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There is a continuing need to pay specific attention to Black transgender issues, and the larger Black community must be pushed to stand in solidarity with us. Last year, Black trans activists, the Black Lives Matter network, and GetEQUAL collaborated on a blueprint of what collective support looks like, discussions that led to Black Trans Liberation Tuesday.

“Patrisse Cullors [a co-founder of Black Lives Matter] had been in talks on ways to support Black trans women who had been organizing around various murders,” said Black Lives Matter Organizing Coordinator Elle Hearns of Washington, D.C. “At that time, Black trans folks had been experiencing erasure from the movement and a lack of support from cis people that we’d been in solidarity with who hadn’t reciprocated that support.”

This erasure speaks to a long history of Black LGBTQ activism going underrecognized in both the civil rights and early LGBTQ liberation movements. Many civil rights leaders bought into the idea that influential Black gay activist Bayard Rustin was unfit to be a leader simply because he had relationships with men, though he organized the 1963 March on Washington for Jobs and Freedom. Johnson, who is often credited with kicking off the 1969 Stonewall riots with other trans and gender-nonconforming people of color, fought tirelessly for LGBTQ rights. She and other trans activists of color lived in poverty and danger (Johnson was found dead under suspicious circumstances in July 1992), while the white mainstream gay elite were able to demand acceptance from society. Just last year, Stonewall, a movie chronicling the riots, was released with a whitewashed retelling that centered a white, cisgender gay male protagonist.

The Black Lives Matter network has made an intentional effort to avoid the pitfalls of those earlier movements.

“Our movement has been intersectional in ways that help all people gain liberation whether they see it or not. It became a major element of the network vision and how it was seeing itself in the Black liberation movement,” Hearns said. “There was no way to discuss police brutality without discussing structural violence affecting Black lives, in general”—and that includes Black trans lives.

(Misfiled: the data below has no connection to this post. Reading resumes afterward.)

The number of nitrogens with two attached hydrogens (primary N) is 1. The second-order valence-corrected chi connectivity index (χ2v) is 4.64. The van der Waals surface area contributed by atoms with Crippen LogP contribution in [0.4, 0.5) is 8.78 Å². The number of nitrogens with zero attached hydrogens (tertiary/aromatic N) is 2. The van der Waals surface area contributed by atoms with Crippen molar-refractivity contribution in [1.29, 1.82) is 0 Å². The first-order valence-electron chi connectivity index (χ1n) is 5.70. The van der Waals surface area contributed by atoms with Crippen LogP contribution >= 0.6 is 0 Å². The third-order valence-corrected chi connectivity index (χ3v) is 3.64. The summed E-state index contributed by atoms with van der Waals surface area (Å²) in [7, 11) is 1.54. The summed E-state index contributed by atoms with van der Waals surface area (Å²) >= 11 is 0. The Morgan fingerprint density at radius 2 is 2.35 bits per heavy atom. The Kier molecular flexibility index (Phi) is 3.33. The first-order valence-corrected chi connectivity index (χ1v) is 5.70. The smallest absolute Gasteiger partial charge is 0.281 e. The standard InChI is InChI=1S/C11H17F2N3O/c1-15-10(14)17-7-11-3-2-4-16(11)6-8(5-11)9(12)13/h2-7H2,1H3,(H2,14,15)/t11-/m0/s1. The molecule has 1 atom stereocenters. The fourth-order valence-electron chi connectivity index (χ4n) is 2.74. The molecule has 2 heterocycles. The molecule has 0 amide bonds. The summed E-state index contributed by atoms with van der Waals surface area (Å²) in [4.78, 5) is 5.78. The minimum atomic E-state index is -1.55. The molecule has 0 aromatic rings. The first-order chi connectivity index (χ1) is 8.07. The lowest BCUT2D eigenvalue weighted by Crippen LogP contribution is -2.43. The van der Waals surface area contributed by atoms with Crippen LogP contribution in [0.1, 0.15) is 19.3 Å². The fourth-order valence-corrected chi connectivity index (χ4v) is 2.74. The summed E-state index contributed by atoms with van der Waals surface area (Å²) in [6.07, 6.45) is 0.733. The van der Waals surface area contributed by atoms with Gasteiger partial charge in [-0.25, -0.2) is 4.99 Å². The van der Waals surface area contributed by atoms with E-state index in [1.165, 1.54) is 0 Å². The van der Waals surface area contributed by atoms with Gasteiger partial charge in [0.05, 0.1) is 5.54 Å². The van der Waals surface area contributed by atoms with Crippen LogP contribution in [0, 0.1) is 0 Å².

Despite a greater mainstream visibility for LGBTQ issues in general, Black LGBTQ issues have not taken the forefront in Black freedom struggles. When a Black cisgender heterosexual man is killed, his name trends on social media feeds and is in the headlines, but Black trans women don’t see the same importance placed on their lives.

According to a 2015 report by the Anti-Violence Project, a group dedicated to ending anti-LGBTQ and HIV-affected community violence, trans women of color account for 54 percent of all anti-LGBTQ homicides. Despite increased awareness, with at least 20 transgender people murdered since the beginning of this year, it seems things haven’t really changed at all since Black Trans Liberation Tuesday.

“There are many issues at hand when talking about Black trans issues, particularly in the South. There’s a lack of infrastructure and support in the nonprofit sector, but also within health care and other systems. Staffs at LGBTQ organizations are underfunded when it comes to explicitly reaching the trans community,” said Micky Bradford, the Atlanta-based regional organizer for TLC@SONG. “The space between towns can harbor isolation from each other, making it more difficult to build up community organizing, coalitions, and culture.”

The marginalization that Black trans people face comes from both the broader society and the Black community. Fighting white supremacy is a full-time job, and some activists within the Black Lives Matter movement see homophobia and transphobia as muddying the fight for Black liberation.